"Understanding the mind of others is more challenging than understanding how things work"


Autism and Pervasive Developmental Disorder

Table of Contents

Fact Sheet 1 (FS1)
August 2002
Approx. 5 pages when printed.
PDF version


Autism and Pervasive Developmental Disorder-NOS (not otherwise specified) are developmental disabilities that share many of the same characteristics. Usually evident by age three, autism and PDD-NOS are neurological disorders that affect a child’s ability to communicate, understand language, play, and relate to others.

In the diagnostic manual used to classify disabilities, the DSM-IV (American Psychiatric Association, 2000), “autistic disorder” is listed as a category under the heading of “Pervasive Developmental Disorders.” A diagnosis of autistic disorder is made when an individual displays 6 or more of 12 symptoms listed across three major areas: social interaction, communication, and behavior. When children display similar behaviors but do not meet the criteria for autistic disorder, they may receive a diagnosis of Pervasive Developmental Disorder-NOS (PDD not otherwise specified). Although the diagnosis is referred to as PDD-NOS, throughout the remainder of this fact sheet, we will refer to the diagnosis as PDD, as it is more commonly known.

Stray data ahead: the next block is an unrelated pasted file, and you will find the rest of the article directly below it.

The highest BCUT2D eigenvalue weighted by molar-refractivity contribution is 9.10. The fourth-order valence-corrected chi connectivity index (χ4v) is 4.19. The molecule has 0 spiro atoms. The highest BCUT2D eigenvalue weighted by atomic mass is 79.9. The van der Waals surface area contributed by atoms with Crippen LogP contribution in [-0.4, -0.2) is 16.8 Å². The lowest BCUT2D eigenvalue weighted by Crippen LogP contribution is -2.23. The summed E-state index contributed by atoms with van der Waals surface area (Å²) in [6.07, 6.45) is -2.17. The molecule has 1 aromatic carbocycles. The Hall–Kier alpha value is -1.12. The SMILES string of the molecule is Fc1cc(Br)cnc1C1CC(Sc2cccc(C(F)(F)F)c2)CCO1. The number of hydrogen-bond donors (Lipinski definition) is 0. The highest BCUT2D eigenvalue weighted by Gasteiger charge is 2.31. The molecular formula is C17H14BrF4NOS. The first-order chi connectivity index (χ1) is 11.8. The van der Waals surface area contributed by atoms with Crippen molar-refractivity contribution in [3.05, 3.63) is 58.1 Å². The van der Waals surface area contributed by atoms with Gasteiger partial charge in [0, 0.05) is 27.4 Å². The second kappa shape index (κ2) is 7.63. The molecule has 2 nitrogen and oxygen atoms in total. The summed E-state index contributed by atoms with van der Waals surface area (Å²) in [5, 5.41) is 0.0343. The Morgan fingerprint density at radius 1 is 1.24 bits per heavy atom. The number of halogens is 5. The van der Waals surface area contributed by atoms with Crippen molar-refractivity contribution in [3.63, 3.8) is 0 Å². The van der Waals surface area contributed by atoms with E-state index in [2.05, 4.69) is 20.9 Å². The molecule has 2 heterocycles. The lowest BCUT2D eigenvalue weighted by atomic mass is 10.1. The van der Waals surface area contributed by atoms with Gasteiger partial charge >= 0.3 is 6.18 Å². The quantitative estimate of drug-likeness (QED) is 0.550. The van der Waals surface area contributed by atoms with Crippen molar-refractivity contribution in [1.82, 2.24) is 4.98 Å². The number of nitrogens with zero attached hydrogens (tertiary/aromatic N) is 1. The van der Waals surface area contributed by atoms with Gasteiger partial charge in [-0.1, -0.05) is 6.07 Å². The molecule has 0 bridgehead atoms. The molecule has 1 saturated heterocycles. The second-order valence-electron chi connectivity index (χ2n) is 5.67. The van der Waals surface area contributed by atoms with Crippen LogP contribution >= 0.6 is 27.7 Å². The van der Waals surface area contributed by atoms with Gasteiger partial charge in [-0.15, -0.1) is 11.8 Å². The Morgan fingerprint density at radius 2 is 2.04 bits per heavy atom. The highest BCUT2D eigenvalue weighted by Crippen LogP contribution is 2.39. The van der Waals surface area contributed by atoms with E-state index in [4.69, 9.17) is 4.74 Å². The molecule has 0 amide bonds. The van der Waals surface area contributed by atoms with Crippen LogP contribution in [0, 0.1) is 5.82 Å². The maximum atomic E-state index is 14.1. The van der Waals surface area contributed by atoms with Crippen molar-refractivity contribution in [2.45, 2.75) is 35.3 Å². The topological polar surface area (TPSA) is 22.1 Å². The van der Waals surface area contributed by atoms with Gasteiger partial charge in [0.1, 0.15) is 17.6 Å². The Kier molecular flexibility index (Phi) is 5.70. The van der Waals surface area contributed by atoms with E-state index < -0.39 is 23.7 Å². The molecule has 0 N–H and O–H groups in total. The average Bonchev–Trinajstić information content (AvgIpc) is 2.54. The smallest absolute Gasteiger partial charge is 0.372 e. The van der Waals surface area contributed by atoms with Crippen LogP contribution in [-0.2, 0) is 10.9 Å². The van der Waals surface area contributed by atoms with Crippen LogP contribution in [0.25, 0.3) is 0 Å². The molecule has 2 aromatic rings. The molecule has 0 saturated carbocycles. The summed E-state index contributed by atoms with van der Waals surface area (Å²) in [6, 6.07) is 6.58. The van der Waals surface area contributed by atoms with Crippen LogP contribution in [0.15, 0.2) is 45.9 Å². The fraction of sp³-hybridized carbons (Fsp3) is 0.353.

Autistic disorder is one of the disabilities specifically defined in the Individuals with Disabilities Education Act (IDEA), the federal legislation under which children and youth with disabilities receive special education and related services. IDEA, which uses the term “autism,” defines the disorder as “a developmental disability significantly affecting verbal and nonverbal communication and social interaction, usually evident before age 3, that adversely affects a child’s educational performance. Other characteristics often associated with autism are engagement in repetitive activities and stereotyped movements, resistance to environmental change or change in daily routines, and unusual responses to sensory experiences.” (In keeping with the IDEA and the way in which this disorder is generally referred to in the field, we will use the term autism throughout the remainder of this fact sheet.)

Due to the similarity of behaviors associated with autism and PDD, use of the term pervasive developmental disorder has caused some confusion among parents and professionals. However, the treatment and educational needs are similar for both diagnoses.


Autism and PDD occur in approximately 5 to 15 per 10,000 births. These disorders are four times more common in boys than girls.